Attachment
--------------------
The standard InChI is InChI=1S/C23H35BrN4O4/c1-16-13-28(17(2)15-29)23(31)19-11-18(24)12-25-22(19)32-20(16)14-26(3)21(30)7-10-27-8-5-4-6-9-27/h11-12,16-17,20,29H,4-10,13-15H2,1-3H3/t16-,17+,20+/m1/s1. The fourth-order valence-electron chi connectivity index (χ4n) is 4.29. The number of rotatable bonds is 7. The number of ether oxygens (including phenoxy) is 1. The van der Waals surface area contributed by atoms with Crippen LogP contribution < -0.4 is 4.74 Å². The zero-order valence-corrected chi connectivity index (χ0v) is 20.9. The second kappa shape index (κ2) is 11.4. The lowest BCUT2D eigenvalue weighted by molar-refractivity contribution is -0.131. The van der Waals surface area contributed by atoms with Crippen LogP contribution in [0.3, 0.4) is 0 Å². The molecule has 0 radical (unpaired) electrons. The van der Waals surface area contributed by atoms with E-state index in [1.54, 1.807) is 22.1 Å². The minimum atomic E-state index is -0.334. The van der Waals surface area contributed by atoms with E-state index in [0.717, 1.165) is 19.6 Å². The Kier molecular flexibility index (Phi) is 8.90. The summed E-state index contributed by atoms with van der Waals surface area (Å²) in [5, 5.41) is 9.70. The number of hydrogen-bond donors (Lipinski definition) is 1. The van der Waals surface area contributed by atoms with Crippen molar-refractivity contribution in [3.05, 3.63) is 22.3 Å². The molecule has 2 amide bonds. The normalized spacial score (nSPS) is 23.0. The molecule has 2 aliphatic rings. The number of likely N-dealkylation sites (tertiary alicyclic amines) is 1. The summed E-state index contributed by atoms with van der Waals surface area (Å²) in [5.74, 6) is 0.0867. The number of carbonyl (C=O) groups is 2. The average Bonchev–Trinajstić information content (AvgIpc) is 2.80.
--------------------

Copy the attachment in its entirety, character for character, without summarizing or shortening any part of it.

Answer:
The standard InChI is InChI=1S/C23H35BrN4O4/c1-16-13-28(17(2)15-29)23(31)19-11-18(24)12-25-22(19)32-20(16)14-26(3)21(30)7-10-27-8-5-4-6-9-27/h11-12,16-17,20,29H,4-10,13-15H2,1-3H3/t16-,17+,20+/m1/s1. The fourth-order valence-electron chi connectivity index (χ4n) is 4.29. The number of rotatable bonds is 7. The number of ether oxygens (including phenoxy) is 1. The van der Waals surface area contributed by atoms with Crippen LogP contribution < -0.4 is 4.74 Å². The zero-order valence-corrected chi connectivity index (χ0v) is 20.9. The second kappa shape index (κ2) is 11.4. The lowest BCUT2D eigenvalue weighted by molar-refractivity contribution is -0.131. The van der Waals surface area contributed by atoms with Crippen LogP contribution in [0.3, 0.4) is 0 Å². The molecule has 0 radical (unpaired) electrons. The van der Waals surface area contributed by atoms with E-state index in [1.54, 1.807) is 22.1 Å². The minimum atomic E-state index is -0.334. The van der Waals surface area contributed by atoms with E-state index in [0.717, 1.165) is 19.6 Å². The Kier molecular flexibility index (Phi) is 8.90. The summed E-state index contributed by atoms with van der Waals surface area (Å²) in [5, 5.41) is 9.70. The number of hydrogen-bond donors (Lipinski definition) is 1. The van der Waals surface area contributed by atoms with Crippen molar-refractivity contribution in [3.05, 3.63) is 22.3 Å². The molecule has 2 amide bonds. The normalized spacial score (nSPS) is 23.0. The molecule has 2 aliphatic rings. The number of likely N-dealkylation sites (tertiary alicyclic amines) is 1. The summed E-state index contributed by atoms with van der Waals surface area (Å²) in [5.74, 6) is 0.0867. The number of carbonyl (C=O) groups is 2. The average Bonchev–Trinajstić information content (AvgIpc) is 2.80.